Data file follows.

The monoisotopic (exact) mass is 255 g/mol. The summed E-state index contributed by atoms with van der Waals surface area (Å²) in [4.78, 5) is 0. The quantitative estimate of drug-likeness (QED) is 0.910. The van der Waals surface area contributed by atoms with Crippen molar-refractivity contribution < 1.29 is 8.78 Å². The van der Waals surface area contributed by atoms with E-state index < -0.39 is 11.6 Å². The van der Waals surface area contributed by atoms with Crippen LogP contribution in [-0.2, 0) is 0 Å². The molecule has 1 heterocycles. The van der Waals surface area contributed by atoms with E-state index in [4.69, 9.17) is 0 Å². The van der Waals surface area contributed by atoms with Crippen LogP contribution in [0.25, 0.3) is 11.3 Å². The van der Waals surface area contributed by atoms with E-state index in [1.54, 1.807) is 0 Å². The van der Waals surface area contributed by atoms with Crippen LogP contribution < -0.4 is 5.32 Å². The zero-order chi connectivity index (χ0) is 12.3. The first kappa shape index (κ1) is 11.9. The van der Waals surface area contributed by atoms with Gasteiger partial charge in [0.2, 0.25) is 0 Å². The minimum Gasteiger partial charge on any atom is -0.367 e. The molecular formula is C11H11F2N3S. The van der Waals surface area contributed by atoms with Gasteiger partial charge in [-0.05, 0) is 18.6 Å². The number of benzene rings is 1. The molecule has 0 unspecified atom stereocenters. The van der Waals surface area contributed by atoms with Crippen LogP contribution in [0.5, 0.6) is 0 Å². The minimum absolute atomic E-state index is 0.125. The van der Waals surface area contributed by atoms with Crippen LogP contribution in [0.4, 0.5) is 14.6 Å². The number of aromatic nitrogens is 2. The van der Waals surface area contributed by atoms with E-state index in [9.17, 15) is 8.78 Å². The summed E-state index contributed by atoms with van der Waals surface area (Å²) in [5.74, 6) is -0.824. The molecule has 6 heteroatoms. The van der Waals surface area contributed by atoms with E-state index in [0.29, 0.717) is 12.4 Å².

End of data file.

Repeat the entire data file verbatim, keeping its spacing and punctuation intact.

The monoisotopic (exact) mass is 255 g/mol. The summed E-state index contributed by atoms with van der Waals surface area (Å²) in [4.78, 5) is 0. The quantitative estimate of drug-likeness (QED) is 0.910. The van der Waals surface area contributed by atoms with Crippen molar-refractivity contribution < 1.29 is 8.78 Å². The van der Waals surface area contributed by atoms with E-state index < -0.39 is 11.6 Å². The van der Waals surface area contributed by atoms with Crippen LogP contribution in [-0.2, 0) is 0 Å². The molecule has 1 heterocycles. The van der Waals surface area contributed by atoms with E-state index in [4.69, 9.17) is 0 Å². The van der Waals surface area contributed by atoms with Crippen LogP contribution in [0.25, 0.3) is 11.3 Å². The van der Waals surface area contributed by atoms with E-state index in [1.54, 1.807) is 0 Å². The van der Waals surface area contributed by atoms with Crippen LogP contribution < -0.4 is 5.32 Å². The zero-order chi connectivity index (χ0) is 12.3. The first kappa shape index (κ1) is 11.9. The van der Waals surface area contributed by atoms with Gasteiger partial charge in [0.2, 0.25) is 0 Å². The minimum Gasteiger partial charge on any atom is -0.367 e. The molecular formula is C11H11F2N3S. The van der Waals surface area contributed by atoms with Gasteiger partial charge in [-0.05, 0) is 18.6 Å². The number of benzene rings is 1. The molecule has 0 unspecified atom stereocenters. The van der Waals surface area contributed by atoms with Crippen LogP contribution in [0.5, 0.6) is 0 Å². The minimum absolute atomic E-state index is 0.125. The van der Waals surface area contributed by atoms with Crippen LogP contribution in [0.4, 0.5) is 14.6 Å². The number of aromatic nitrogens is 2. The van der Waals surface area contributed by atoms with E-state index in [9.17, 15) is 8.78 Å². The summed E-state index contributed by atoms with van der Waals surface area (Å²) in [5.74, 6) is -0.824. The molecule has 6 heteroatoms. The van der Waals surface area contributed by atoms with E-state index in [0.29, 0.717) is 12.4 Å².